The Project on Emerging Nanotechnologies (PEN) revealed earlier this week that there are over 1,600 nanotechnology-based products on the market today -- and that the United States Food and Drug Administration (FDA) lacks the authority to regulate them.
As Mother Jones reported, some of these nanotechnological innovations -- which refer to particles less than 100 nanometers wide, or approximately 1/800th the diameter of a strand of human hair -- are likely harmless, such as embedded silver particles in athletic socks and underwear. According to SmartSilver Anti-Odor Nanotechnology Underwear, the microscopic silver particles are "strongly antibacterial to a wide range of pathogens, absorb sweat, and by killing bacteria help eliminate unpleasant foot odor."
However, the PEN database also includes 96 nanotechnology-infused items currently stocked on grocery store shelves, and none of these items listed their nanotechnology among their ingredients. Included on the list are Dannon Greek Plain Yogurt, Hershey's Bliss Dark Chocolate, Kraft's American Cheese Singles, and Rice Dream Rice Drink, all of which contain nanoparticles of titanium dioxide.
Titanium dioxide -- often referred to as "the perfect white" or "the whitest white" -- is used as a pigment because its refractive index is extremely high. It has long been present in paints, plastics, paper, toothpaste, and pearlescent cosmetics, but researchers recently discovered the benefits of adding it to skim milk. According to David Barbano, a professor at Cornell University's Department of Food Science, "[s]uspension of titanium dioxide in skim milk made the milk whiter, which resulted in improved sensory scores for appearance, creamy aroma, and texture...There is clearly a need to develop a whitener for fat-free milk other than titanium dioxide to provide processors with an ingredient option that would improve sensory properties and provide a nutritional benefit."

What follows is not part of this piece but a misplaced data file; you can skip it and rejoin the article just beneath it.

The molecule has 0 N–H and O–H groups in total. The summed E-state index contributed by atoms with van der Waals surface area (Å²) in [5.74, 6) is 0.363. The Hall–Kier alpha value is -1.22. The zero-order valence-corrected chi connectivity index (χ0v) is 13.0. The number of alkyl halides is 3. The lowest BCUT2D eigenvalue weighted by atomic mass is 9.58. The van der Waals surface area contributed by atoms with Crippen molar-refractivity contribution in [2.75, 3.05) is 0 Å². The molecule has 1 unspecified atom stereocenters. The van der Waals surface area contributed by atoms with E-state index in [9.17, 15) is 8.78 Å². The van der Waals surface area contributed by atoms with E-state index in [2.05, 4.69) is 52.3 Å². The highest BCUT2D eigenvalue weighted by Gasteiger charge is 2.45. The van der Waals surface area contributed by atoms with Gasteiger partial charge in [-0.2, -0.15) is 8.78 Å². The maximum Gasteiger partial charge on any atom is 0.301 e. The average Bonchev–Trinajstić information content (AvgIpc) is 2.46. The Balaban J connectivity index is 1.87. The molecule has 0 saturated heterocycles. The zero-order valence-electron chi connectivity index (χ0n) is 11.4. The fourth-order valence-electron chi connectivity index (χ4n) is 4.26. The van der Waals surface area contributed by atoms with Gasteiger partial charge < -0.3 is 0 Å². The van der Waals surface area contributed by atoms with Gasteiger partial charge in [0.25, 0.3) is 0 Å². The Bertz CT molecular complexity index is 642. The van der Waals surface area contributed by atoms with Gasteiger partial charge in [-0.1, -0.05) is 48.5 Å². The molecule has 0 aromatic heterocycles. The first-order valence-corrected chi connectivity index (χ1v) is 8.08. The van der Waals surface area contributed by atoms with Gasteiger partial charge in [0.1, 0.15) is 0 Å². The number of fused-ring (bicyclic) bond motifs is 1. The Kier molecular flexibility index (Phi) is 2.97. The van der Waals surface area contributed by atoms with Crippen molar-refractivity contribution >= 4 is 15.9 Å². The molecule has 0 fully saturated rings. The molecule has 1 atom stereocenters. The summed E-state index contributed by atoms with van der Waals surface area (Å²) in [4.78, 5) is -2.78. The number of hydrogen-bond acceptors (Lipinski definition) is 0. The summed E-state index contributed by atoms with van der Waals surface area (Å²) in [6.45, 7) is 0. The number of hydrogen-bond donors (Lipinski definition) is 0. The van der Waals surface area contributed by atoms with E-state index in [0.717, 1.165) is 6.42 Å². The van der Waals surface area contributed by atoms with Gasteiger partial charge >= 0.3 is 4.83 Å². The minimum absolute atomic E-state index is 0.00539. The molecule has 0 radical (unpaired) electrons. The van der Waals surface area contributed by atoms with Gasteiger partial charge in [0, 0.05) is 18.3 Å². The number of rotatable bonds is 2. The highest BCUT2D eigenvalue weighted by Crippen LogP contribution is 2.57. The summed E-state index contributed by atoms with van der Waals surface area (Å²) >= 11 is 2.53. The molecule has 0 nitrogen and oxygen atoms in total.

At issue, though, is not whether nano-additives like titanium dioxide provide "nutritional benefit," but whether they pose a potential threat to consumers. The FDA acknowledges that nanoparticles behave differently than their non-microscopic counterparts: "so-called nano-engineered food substances can have significantly altered bioavailability and may, therefore, raise new safety issues that have not been seen in their traditionally manufactured counterparts."
The FDA is not currently empowered to regulate the entry of nanotechnology into the food supply -- it cannot even require companies list nanoparticulate matter on the ingredient list because it qualifies as an "incidental amount" of a finished food product.
The concern is that just as the small size of nanotechnology makes it a potentially powerful delivery system for chemotherapeutic drugs, nanoparticles might also enter and interact with healthy cells in unexpected ways.
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